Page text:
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Columbus City Schools Openings and Closings

Walker Evans Walker Evans
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Yesterday, a Dispatch article revealed the list of 17 Columbus City Schools that are on the “watch list” for closing by the end of the year, which includes the Literature Based Alternative at Hubbard, Douglas Alternative, and Indianola.

Today, the Dispatch has another story that showcases the upcoming opening of a new foreign-language high school set to open next year with a focus on Spanish, French and Chinese. The location of this new school is still TBD.

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21 Responses to Columbus City Schools Openings and Closings

  1. columbusmike October 21, 2009 11:37 am at 11:37 am

    This is what happens when a city spreads too thin and tax dollars are spread too far.  It’s happening all across the country…not just Columbus.  Someone HAS to make the connection that sprawling communities are killing our country…

  2. Pablo
    Pablo October 21, 2009 1:26 pm at 1:26 pm

    Sprawl might have a role but I think the main reason is lower enrollment.  Remember that at one time these schools were full so I suppose if you’re looking to blame something, you can blame the baby boomers!  Enrollment is down about 50% from the peak in 1971.  Here’s a little enrollment data from Wikipedia:


    40,000 (Estimate)

    93,000 (Estimate)

    110,725 (All-Time Peak)






  3. Coreroc
    Coreroc October 21, 2009 1:37 pm at 1:37 pm

    Douglas would be a shame to close! actually any school would be, but there I believe is a need for alternative shcools for those that cannot afford private education.

  4. joev
    joev October 21, 2009 1:40 pm at 1:40 pm

    Maybe this is a stupid question, but if there is so much demand for alternative schools and pretty wide disdain for the traditional schools, why aren’t they all alternative?

  5. jawjack187
    jawjack187 October 21, 2009 1:46 pm at 1:46 pm

    I agree that enrollment is the reason, but the cause of the decrease should be credited to the growth of Charter Schools in the area (IMO). This would probably line up nicely with the increase in positive state wide test scores for CCS as well. I am not absolutely certain, but I would bet a buffalo nickel that the better scores in the CCS system started happening as charters got more prominent. This would occur for a few reasons. Many of the students who left the district initially were not making good grade/scores in the CCS schools that they were performing in. In a way, their departure helped and hurt CCS. It helped in that the test scores left the buildings where these students were struggling. It hurt in that the $$ associated with the student went to the new school.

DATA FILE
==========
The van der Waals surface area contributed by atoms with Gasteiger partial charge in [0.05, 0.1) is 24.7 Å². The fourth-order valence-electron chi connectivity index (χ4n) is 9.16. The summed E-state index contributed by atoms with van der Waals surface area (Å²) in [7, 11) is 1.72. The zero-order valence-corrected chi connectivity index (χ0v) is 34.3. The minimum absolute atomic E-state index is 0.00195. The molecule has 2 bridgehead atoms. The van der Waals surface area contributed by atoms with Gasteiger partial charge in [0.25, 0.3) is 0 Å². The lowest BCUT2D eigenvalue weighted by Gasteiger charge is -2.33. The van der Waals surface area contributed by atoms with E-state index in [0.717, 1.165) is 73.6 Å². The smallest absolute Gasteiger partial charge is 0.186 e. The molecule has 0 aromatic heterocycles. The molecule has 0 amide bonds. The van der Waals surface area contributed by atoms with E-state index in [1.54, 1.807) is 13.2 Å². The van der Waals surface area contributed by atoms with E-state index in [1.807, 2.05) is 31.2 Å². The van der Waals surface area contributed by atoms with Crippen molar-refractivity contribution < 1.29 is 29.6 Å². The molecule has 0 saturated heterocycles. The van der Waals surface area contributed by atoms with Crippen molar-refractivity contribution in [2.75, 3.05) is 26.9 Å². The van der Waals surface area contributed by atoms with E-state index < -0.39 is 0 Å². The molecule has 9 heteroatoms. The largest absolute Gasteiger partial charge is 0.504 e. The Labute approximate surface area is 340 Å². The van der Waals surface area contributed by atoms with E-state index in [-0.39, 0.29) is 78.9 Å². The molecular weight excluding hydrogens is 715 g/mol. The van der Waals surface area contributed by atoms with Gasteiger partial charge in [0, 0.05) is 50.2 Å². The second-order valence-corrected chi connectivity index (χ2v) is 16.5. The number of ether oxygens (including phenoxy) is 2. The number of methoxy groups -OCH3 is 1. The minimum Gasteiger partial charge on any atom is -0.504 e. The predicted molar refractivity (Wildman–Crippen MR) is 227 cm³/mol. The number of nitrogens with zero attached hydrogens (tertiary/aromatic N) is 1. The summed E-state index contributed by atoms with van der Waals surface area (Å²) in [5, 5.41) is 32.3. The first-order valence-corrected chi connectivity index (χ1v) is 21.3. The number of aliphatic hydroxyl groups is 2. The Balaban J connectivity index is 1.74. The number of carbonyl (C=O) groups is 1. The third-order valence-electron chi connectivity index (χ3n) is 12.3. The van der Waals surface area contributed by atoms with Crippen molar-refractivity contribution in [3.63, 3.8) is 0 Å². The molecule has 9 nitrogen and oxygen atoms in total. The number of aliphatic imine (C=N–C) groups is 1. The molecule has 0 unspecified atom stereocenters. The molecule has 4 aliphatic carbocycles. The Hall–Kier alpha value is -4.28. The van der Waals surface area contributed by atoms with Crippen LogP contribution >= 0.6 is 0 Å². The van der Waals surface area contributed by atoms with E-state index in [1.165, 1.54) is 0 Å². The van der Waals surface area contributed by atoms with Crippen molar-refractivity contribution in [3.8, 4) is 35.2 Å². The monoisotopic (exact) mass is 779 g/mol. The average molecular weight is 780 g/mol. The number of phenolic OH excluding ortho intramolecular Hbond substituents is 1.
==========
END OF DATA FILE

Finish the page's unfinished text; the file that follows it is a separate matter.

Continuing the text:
The CCS system is too big. Competition has caused it to downsize and become quite better than it was ten years ago.

  6. kcrissinger October 21, 2009 2:16 pm at 2:16 pm

    I’m no expert, but I have lived in the Columbus metro area my entire life.  The decline is CCS started when forced busing began in the 70′s.  This started the “white flight” to the suburban school districts.  I’m sure you will see a proportionate increase in suburban district enrollment that mirrors the decline in CCS enrollment over the years.  I think much of the “sprawl” in the suburbs was fueled by this.  I’m definitely not saying this is a good thing in any way.  It is very sad.  I don’t know that CCS will ever totally recover due to the burb mentality.

  7. Coreroc
    Coreroc October 21, 2009 2:33 pm at 2:33 pm

    joev Says:
    October 21st, 2009 at 1:40 pm
    Maybe this is a stupid question, but……………….

    well then there would be no alternative. I don’t think the demand is such that everyone needs this kind of school, but enough for there to be a variety of selection. For example i went to Douglas and C.A.H.S. and now have a great future in the arts. Same with kids that went to Fort Hayes in my years all have great futures in the arts. However we had no sports at our school at all. So different strokes for different folks fits in here. Not everyone has the need yet a need still exists!!

  8. Walker Evans
    Walker October 21, 2009 3:00 pm at 3:00 pm

    Lower enrollment stems from lower central city populations which stems from suburban sprawl and white flight over the past 50 years. I don’t think that flight can necessarily be completely attributed to forced busing in the 70s (as flight had stared well before that), but it could have certainly contributed to the exodus.